Many of the Department of Lands paper-based records were damaged by water (caused by rain, rather than flooding) entering premises through cyclone-damaged roofs. Fortunately, the recently completed land program scanning project had digitised all of the land registry lease registers and parcel files, including these damaged documents. This experience illustrates how important it is to secure such information via scanning, particularly in countries which are vulnerable to adverse weather events and other natural disasters

The scanned images will soon be available to all Department of Lands staff and to clients who come into the department to conduct title searches through a title information system. The system, developed in collaboration with local software developers Vanuasoft, is currently undergoing user acceptance testing

Land reform

In 2014, the Government of Vanuatu introduced innovative new land laws. The Vanuatu Land Program has been supporting the implementation of the laws which are designed to place decision making in respect of land matters back with customary land owners. To ensure that customary land owners understand the new laws, the Vanuatu Land Program has been working with the Customary Land Management Office and the Department of Lands to provide community outreach and awareness about the new laws. Training has also been provided to key members of the community, including chiefs and nominated adjudicators and secretaries, on the implementation and operation of the new laws.

For more information on the Vanuatu Land program, see: http://www.landequity.com.au/projects/mama-graon-vanuatu-land-program/

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LEI co-implements Mekong Regional Land Governance Project
16th March 2015

On 13 March 2015, the Governments of Switzerland (through the Swiss Agency for Development and Cooperation (SDC)) and Lao PDR signed a Memorandum of Understanding agreement to launch the Mekong Regional Land Governance (MRLG) Project in Lao PDR. This SDC initiative with German co-funding (starting in April 2015 through GIZ), is implemented by Land Equity International and professionals for Fair Development (Gret). The Project will support land tenure security for family farmers, especially women and ethnic groups by progressively improving land and natural resource governance in policy and practice in the Mekong Region.

On 13 March 2015, the Governments of Switzerland (through the Swiss Agency for Development and Cooperation (SDC)) and Lao PDR signed a Memorandum of Understanding agreement to launch the Mekong Regional Land Governance (MRLG) Project in Lao PDR. This SDC initiative with German co-funding (starting in April 2015 through GIZ), is implemented by Land Equity International and professionals for Fair Development (Gret). The Project will support land tenure security for family farmers, especially women and ethnic groups by progressively improving land and natural resource governance in policy and practice in the Mekong Region.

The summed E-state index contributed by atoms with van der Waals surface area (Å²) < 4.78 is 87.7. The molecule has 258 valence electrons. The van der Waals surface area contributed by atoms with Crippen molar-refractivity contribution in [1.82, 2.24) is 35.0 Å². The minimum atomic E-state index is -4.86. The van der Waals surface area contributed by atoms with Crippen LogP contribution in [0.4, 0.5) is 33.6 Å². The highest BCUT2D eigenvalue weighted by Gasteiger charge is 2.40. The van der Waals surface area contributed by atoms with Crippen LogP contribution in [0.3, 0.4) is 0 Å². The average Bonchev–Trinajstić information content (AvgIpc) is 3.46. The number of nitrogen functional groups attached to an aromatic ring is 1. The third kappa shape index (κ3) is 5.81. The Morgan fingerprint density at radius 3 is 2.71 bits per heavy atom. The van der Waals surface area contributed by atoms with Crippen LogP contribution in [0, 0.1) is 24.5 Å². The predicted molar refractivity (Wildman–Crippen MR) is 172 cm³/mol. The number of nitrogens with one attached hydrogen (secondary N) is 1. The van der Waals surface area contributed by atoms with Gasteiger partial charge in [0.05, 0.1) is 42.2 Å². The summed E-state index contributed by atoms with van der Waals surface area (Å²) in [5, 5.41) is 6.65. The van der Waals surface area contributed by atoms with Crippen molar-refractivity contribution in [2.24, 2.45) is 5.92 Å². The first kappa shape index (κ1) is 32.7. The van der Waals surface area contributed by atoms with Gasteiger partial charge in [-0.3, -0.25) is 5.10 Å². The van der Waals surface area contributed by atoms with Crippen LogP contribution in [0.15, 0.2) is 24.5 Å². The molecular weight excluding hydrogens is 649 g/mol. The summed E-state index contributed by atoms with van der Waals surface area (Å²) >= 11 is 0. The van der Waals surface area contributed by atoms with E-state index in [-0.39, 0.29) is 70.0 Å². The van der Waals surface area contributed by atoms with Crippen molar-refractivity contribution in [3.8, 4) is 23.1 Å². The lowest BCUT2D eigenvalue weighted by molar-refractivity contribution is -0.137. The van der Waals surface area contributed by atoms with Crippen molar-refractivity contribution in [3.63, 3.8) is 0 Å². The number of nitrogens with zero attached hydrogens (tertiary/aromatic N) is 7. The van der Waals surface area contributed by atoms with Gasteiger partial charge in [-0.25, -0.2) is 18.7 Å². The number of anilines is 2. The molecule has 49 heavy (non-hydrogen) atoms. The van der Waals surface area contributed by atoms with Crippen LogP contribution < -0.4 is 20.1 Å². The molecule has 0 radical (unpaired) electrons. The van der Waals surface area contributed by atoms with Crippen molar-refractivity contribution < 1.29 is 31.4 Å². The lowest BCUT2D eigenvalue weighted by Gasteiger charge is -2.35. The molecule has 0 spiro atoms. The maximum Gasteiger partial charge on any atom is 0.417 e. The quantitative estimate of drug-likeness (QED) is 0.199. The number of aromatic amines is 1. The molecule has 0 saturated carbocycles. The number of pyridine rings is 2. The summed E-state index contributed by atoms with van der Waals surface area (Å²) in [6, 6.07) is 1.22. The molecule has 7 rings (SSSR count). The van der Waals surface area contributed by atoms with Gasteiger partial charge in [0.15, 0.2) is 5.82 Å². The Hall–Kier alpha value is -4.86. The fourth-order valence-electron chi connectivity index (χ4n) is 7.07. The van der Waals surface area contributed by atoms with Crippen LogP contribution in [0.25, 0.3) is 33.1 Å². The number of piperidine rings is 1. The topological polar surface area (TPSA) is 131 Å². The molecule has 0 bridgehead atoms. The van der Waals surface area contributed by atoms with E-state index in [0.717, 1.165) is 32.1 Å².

The previous granting of large-scale and long-term economic land concessions of agricultural and forest land to investors has significantly reduced the area available for family agriculture and community forestry. The practice has also reduced access to natural resources which previously contributed to food security. The loss of land tenure and use rights, environmental degradation, resettlement and limited prospects regarding alternative employment have made the situation for family farmers quite difficult.

The MRLG Project will provide a wide range of stakeholders in the land, natural resource and investment sectors with capacity building, learning, networking and regional cooperation opportunities. It aims to improve policies and policy dialogue, institutional strength and practical models that support family farmers, long term rural development and food security in the Mekong region countries of Cambodia, Lao PDR, Myanmar and Vietnam (CLMV).

The MRLG Project is planned to run for eight years. The first phase (four years) has a total budget of USD9.25m.

To view a recent article on this project in the Vientiane Times (“Switzerland, Germany pledge US$12m for land governance”), see: www.vientianetimes.org.la/FreeContent/FreeConten_Switzerland.htm

For more information on SDC, see: https://www.eda.admin.ch/eda/en/home.html

For more information on LEI and the MRLG Project, see: www.landequity.com.au/projects/mrlg/ and www.mrlg.org/

For more information on Gret, see: www.gret.org